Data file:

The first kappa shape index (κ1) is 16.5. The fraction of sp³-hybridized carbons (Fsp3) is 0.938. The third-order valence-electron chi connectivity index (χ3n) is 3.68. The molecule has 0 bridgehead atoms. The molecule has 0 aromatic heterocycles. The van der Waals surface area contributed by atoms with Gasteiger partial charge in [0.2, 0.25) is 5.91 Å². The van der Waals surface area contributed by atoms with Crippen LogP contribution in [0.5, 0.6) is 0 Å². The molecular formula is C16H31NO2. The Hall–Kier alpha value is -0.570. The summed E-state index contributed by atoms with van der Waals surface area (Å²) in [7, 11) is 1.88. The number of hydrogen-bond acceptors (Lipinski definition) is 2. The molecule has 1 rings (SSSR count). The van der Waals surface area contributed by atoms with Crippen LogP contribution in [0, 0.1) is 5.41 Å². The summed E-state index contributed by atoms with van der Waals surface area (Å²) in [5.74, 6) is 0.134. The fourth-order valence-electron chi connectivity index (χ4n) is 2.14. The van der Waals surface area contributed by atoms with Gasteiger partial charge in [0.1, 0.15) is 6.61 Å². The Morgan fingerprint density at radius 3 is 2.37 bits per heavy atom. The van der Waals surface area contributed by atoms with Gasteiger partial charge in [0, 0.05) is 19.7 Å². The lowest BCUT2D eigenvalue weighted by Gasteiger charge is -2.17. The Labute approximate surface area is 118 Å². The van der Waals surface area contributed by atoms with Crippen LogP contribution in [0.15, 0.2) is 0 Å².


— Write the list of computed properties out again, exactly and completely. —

The first kappa shape index (κ1) is 16.5. The fraction of sp³-hybridized carbons (Fsp3) is 0.938. The third-order valence-electron chi connectivity index (χ3n) is 3.68. The molecule has 0 bridgehead atoms. The molecule has 0 aromatic heterocycles. The van der Waals surface area contributed by atoms with Gasteiger partial charge in [0.2, 0.25) is 5.91 Å². The van der Waals surface area contributed by atoms with Crippen LogP contribution in [0.5, 0.6) is 0 Å². The molecular formula is C16H31NO2. The Hall–Kier alpha value is -0.570. The summed E-state index contributed by atoms with van der Waals surface area (Å²) in [7, 11) is 1.88. The number of hydrogen-bond acceptors (Lipinski definition) is 2. The molecule has 1 rings (SSSR count). The van der Waals surface area contributed by atoms with Crippen LogP contribution in [0, 0.1) is 5.41 Å². The summed E-state index contributed by atoms with van der Waals surface area (Å²) in [5.74, 6) is 0.134. The fourth-order valence-electron chi connectivity index (χ4n) is 2.14. The van der Waals surface area contributed by atoms with Gasteiger partial charge in [0.1, 0.15) is 6.61 Å². The Morgan fingerprint density at radius 3 is 2.37 bits per heavy atom. The van der Waals surface area contributed by atoms with Gasteiger partial charge in [0, 0.05) is 19.7 Å². The lowest BCUT2D eigenvalue weighted by Gasteiger charge is -2.17. The Labute approximate surface area is 118 Å². The van der Waals surface area contributed by atoms with Crippen LogP contribution in [0.15, 0.2) is 0 Å².